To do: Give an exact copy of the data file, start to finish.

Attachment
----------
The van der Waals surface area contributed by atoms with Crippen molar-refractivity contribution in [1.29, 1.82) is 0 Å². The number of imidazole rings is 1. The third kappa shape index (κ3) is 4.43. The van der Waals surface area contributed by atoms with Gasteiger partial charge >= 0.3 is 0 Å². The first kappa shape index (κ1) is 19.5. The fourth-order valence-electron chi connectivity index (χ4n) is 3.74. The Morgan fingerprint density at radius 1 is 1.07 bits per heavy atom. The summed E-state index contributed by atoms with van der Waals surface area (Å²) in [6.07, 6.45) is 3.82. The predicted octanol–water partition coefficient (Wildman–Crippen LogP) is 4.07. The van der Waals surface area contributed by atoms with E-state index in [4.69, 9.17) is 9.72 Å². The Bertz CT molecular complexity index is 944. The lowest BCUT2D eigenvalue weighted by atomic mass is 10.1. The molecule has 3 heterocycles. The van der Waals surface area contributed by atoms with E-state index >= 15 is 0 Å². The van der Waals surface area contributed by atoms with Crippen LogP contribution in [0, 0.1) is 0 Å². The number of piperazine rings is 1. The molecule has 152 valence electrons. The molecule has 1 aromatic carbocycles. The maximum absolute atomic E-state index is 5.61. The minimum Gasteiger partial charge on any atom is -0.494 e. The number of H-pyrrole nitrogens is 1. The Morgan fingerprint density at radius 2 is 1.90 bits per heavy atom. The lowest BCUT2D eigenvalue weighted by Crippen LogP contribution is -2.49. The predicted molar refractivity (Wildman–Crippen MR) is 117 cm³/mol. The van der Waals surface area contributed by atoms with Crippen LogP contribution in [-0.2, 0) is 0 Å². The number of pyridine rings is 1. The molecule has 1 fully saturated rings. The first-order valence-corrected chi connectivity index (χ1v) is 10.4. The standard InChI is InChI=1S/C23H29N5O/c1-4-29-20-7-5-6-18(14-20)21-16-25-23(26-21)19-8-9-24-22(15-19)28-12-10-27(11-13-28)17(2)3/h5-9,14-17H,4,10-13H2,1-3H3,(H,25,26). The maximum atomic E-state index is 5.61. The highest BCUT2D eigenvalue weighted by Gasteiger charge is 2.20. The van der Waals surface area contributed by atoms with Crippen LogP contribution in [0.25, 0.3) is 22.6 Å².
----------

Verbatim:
The van der Waals surface area contributed by atoms with Crippen molar-refractivity contribution in [1.29, 1.82) is 0 Å². The number of imidazole rings is 1. The third kappa shape index (κ3) is 4.43. The van der Waals surface area contributed by atoms with Gasteiger partial charge >= 0.3 is 0 Å². The first kappa shape index (κ1) is 19.5. The fourth-order valence-electron chi connectivity index (χ4n) is 3.74. The Morgan fingerprint density at radius 1 is 1.07 bits per heavy atom. The summed E-state index contributed by atoms with van der Waals surface area (Å²) in [6.07, 6.45) is 3.82. The predicted octanol–water partition coefficient (Wildman–Crippen LogP) is 4.07. The van der Waals surface area contributed by atoms with E-state index in [4.69, 9.17) is 9.72 Å². The Bertz CT molecular complexity index is 944. The lowest BCUT2D eigenvalue weighted by atomic mass is 10.1. The molecule has 3 heterocycles. The van der Waals surface area contributed by atoms with E-state index >= 15 is 0 Å². The van der Waals surface area contributed by atoms with Crippen LogP contribution in [0, 0.1) is 0 Å². The number of piperazine rings is 1. The molecule has 152 valence electrons. The molecule has 1 aromatic carbocycles. The maximum absolute atomic E-state index is 5.61. The minimum Gasteiger partial charge on any atom is -0.494 e. The number of H-pyrrole nitrogens is 1. The Morgan fingerprint density at radius 2 is 1.90 bits per heavy atom. The lowest BCUT2D eigenvalue weighted by Crippen LogP contribution is -2.49. The predicted molar refractivity (Wildman–Crippen MR) is 117 cm³/mol. The van der Waals surface area contributed by atoms with Crippen LogP contribution in [-0.2, 0) is 0 Å². The number of pyridine rings is 1. The molecule has 1 fully saturated rings. The first-order valence-corrected chi connectivity index (χ1v) is 10.4. The standard InChI is InChI=1S/C23H29N5O/c1-4-29-20-7-5-6-18(14-20)21-16-25-23(26-21)19-8-9-24-22(15-19)28-12-10-27(11-13-28)17(2)3/h5-9,14-17H,4,10-13H2,1-3H3,(H,25,26). The maximum atomic E-state index is 5.61. The highest BCUT2D eigenvalue weighted by Gasteiger charge is 2.20. The van der Waals surface area contributed by atoms with Crippen LogP contribution in [0.25, 0.3) is 22.6 Å².